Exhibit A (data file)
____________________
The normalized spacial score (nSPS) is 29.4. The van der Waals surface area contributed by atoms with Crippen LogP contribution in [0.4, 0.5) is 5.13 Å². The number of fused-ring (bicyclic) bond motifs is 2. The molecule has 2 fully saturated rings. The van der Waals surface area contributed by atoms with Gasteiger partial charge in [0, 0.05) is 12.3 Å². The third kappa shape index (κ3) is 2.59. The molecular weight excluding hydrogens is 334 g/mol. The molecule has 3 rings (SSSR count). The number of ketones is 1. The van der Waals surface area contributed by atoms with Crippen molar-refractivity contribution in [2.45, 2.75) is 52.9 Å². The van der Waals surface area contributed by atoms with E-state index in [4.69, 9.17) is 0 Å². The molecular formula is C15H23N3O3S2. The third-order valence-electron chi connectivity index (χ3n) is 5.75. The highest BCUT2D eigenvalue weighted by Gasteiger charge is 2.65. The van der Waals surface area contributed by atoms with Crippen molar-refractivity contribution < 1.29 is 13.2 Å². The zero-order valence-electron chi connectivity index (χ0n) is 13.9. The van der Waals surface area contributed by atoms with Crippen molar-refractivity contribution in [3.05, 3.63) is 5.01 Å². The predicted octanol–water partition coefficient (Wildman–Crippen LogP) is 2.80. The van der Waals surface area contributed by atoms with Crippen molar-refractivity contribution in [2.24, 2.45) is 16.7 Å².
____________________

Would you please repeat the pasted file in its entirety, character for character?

The normalized spacial score (nSPS) is 29.4. The van der Waals surface area contributed by atoms with Crippen LogP contribution in [0.4, 0.5) is 5.13 Å². The number of fused-ring (bicyclic) bond motifs is 2. The molecule has 2 fully saturated rings. The van der Waals surface area contributed by atoms with Gasteiger partial charge in [0, 0.05) is 12.3 Å². The third kappa shape index (κ3) is 2.59. The molecular weight excluding hydrogens is 334 g/mol. The molecule has 3 rings (SSSR count). The number of ketones is 1. The van der Waals surface area contributed by atoms with Crippen molar-refractivity contribution in [2.45, 2.75) is 52.9 Å². The van der Waals surface area contributed by atoms with E-state index in [4.69, 9.17) is 0 Å². The molecular formula is C15H23N3O3S2. The third-order valence-electron chi connectivity index (χ3n) is 5.75. The highest BCUT2D eigenvalue weighted by Gasteiger charge is 2.65. The van der Waals surface area contributed by atoms with Crippen molar-refractivity contribution < 1.29 is 13.2 Å². The zero-order valence-electron chi connectivity index (χ0n) is 13.9. The van der Waals surface area contributed by atoms with Crippen molar-refractivity contribution in [3.05, 3.63) is 5.01 Å². The predicted octanol–water partition coefficient (Wildman–Crippen LogP) is 2.80. The van der Waals surface area contributed by atoms with Crippen molar-refractivity contribution in [2.24, 2.45) is 16.7 Å².